This is the first of three hearings we plan to hold on prescription drug costs.  The purpose of this first hearing is to see if we can better understand this complex subject and agree on some basic facts.

Americans want to know who pays for prescription drugs and where that money goes.
Next month, the committee will hold a second hearing to hear about the process—beginning with a manufacturer’s development of a drug, the different steps through which the drug travels before arriving in the patient’s hands, how this is paid for, and what the costs are at each of the different steps.

In the fall, we will hold a third hearing to hear from Norm Augustine and consider a report he is leading from the National Academy of Sciences. This report is the outcome of a project called “Ensuring Patient Access to Affordable Drug Therapies.”

The United States leads the world in innovative biomedical and pharmaceutical research and development—and American patients benefit from having access to most life-saving drugs first. 
Our country produces more than twenty percent of the world’s wealth—and it is well known that we spend a large share of that wealth on our health, a much larger share than many other advanced countries.

In 2015, according to the Centers for Medicare and Medicaid Services, health care spending totaled nearly 18 percent of our Gross Domestic Product, and prescription drugs were about 10 percent of that spending, and closer to 15 percent when you consider prescription drugs administered in hospitals.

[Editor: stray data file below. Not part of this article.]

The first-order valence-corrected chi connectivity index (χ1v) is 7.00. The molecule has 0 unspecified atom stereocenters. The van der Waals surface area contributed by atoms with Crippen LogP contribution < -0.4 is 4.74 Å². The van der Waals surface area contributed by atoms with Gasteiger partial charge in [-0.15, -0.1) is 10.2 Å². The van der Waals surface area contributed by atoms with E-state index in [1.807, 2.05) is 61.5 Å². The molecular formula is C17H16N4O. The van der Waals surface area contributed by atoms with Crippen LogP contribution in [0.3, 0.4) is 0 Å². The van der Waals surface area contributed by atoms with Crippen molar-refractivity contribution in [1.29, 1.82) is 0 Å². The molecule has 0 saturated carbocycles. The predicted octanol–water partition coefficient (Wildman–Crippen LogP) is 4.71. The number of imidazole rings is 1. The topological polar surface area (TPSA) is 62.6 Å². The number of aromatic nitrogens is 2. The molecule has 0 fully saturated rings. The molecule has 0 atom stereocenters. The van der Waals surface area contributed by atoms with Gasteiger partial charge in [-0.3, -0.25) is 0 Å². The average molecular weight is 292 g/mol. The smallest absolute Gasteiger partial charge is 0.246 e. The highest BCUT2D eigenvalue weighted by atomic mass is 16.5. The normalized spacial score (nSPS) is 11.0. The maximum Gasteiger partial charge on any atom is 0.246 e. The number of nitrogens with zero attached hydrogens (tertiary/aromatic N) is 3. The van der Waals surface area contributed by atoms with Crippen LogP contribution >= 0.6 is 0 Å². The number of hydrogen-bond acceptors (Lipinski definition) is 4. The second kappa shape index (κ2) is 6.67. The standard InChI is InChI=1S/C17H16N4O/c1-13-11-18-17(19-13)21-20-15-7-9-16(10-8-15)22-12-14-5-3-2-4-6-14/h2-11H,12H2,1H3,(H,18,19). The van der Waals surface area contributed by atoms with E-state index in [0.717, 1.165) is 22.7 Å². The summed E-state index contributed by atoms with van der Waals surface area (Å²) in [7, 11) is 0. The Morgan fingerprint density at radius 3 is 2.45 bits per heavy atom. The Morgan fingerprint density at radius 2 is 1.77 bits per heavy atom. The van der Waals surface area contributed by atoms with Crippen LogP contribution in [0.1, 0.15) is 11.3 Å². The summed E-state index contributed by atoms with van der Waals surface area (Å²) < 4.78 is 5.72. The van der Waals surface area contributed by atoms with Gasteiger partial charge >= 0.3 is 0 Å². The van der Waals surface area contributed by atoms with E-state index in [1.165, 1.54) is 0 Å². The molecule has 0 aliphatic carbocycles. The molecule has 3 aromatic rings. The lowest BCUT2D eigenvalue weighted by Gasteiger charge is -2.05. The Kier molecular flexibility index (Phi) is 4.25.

At around the same time in 2014, the World Bank shows the United Kingdom was spending 9.8 percent of its gross domestic product on health care; Germany was spending 11.1 percent, and Finland was spending 9.6 percent.

More than 4 billion prescriptions are written for drugs each year for Americans who then receive those drugs at 60,000 drug stores, from doctors or hospitals and from online pharmacies. The total cost to the overall health system of these prescriptions each year is $450 billion, to be paid by taxpayers, patients, hospitals, and insurers, among others. 
Many of these are truly miracle drugs. They cure Hepatitis C, keep cancer at bay, stop a stroke and prevent heart attacks.

According to the Centers for Disease Control and Prevention, Americans are living on average 10 years longer than their life expectancy in the 1950s. Access to innovative drugs is a major reason why. 

In 2003, Congress passed the Medicare Part D Prescription Drug program, which provides drugs to about 41 million Americans over 65 years of age. The Congressional Budget Office estimates that prescription drugs for those on Medicare will cost taxpayers and patients $94 billion this year.

While safe prescription drugs have become an integral part of American family lives today, all of this is relativity new.

In 1906, Congress passed the Federal Food and Drugs Act, which added regulatory responsibilities to the Food and Drug Administration’s scientific mission by prohibiting interstate commerce in misbranded and adulterated foods, drinks and drugs.

In 1938, this was updated to require a manufacturer to show that each new drug must be safe before it comes to market, starting a new system of drug regulation.